The contention of the KP Chief Minister that the government was giving priority to the eastern route to benefit Punjab was also very misleading. Actually the work on western route started much earlier than on the eastern route. Frontier Works Organisation has already completed construction of 870 km stretch of the western route in Balochistan. On 30th December, 2015, the Prime Minister Nawaz Sharif inaugurated up-gradation of Zhob-Mughal Kot section of the Dera Ismail Khan-Qila Saifullah Highway and Qila Saifullah-Waigan Rud Road section of the Multan-Dera Ghazi Khan-Qila Saifullah Highway. The Zhob-Mughal Kot section is part of the western route. The foundation laying ceremony was attended by leaders of most of the political parties. Chief minister Balochistan Snaullah Zehri, speaking on the occasion, said negative propaganda about western route of CPEC must end and termed CPEC as positive stride towards economic development of the country. Maulan Fazlur Rehman maintained that CPEC addressed basic issues in the province and would help in establishing durable peace in the region. Mir Hasel Bizenjo and Mehmood Khan Achakzai also expressed similar views.
The launching of the eastern route which passes through Punjab and Sindh has been made in view of the immediate feasibility of the route as the existing network of roads and railway infrastructure in these provinces can help in its early completion and providing a good base to both the countries for working on other projects. The most important factor in this respect is that China wanted to start work on this route in view of its early harvest potential and immediate feasibility, as also revealed by the Finance Minister. The move is in consonance with the understanding between the two countries in regards to the prioritising of the projects and routes.
The logic of the Chief Minister KP that the province must be given its 13 percent share in the CPEC projects also sounds bizarre in view of the fact that it was not a matter relating to share of the provinces from the federal divisible pool necessitating the determination of the share of the provinces as per the NFC award. The issue relates to foreign investment and as explained to the entire political leadership by the Planning Minister, the decision making was to be done by the working groups formed by the two governments with due consideration to their technical feasibility. The foregoing facts amply prove that the KP government was making deliberate and well thought out efforts to sabotage the CPEC, in complete denial of the ground realities and the benefits that would accrue to all the provinces and the entire country.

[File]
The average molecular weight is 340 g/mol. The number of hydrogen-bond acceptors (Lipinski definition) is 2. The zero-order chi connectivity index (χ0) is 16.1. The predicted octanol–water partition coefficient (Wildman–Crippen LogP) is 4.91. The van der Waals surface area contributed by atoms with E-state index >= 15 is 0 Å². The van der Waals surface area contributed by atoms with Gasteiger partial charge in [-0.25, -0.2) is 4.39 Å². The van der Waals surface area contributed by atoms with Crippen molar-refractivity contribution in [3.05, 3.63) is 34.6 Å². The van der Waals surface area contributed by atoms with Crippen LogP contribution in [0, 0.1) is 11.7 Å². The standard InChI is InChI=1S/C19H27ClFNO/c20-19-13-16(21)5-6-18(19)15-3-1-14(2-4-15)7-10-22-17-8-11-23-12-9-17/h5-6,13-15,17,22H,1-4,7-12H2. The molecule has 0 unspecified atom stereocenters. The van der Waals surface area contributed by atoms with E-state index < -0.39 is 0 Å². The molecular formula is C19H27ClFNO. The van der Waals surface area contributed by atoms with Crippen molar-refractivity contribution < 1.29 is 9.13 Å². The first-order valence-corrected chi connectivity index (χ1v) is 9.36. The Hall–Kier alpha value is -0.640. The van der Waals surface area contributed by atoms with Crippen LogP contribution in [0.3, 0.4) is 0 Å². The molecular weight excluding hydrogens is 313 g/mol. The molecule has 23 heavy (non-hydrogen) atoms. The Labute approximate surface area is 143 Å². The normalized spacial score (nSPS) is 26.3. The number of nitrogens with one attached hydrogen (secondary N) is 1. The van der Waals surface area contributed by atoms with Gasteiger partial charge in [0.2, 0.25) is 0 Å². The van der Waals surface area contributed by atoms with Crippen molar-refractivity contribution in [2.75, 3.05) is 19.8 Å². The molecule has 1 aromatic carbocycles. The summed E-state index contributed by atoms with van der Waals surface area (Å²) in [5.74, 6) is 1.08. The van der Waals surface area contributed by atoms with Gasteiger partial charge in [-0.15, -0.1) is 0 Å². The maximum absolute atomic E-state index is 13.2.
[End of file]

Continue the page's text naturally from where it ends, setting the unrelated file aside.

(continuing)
Conceptually speaking, characterisation of the CPEC as a game changer, an epoch making step towards eternal strategic partnership between China and Pakistan, a catalyst to economic revolution in Pakistan and an engine to propel shared regional economic prosperity, is decidedly beyond reproach. And no person in his right mind can dare to contest these claims on any rational basis. For a resource-constrained Pakistan, direct foreign investment of US$ 46 billion in the projects under the umbrella of CPEC, undoubtedly presents a best ever chance in regards to nullifying the effects of the missed opportunities of the past, embarking on the path of a sustained economic growth and changing the economic profile of the country geared to equitable sharing of the gains by all the federating units and the masses. For China also, the CPEC is a pivot of its strategy to revive the old Silk Route and gaining easy access to the Arabian Sea for expanding its commercial interests globally. It certainly promises a win-win situation for both the countries and the entire region.
Making the CPEC controversial is tantamount to undermining national interest for political gains. It would send wrong signals to the Chinese government and could affect relations between the two countries. Therefore, politicking on CPEC is totally wrong and must be avoided. The nation expects rational and visionary behaviour from the politicians to winch the country out of the quick-sand it lies embedded into.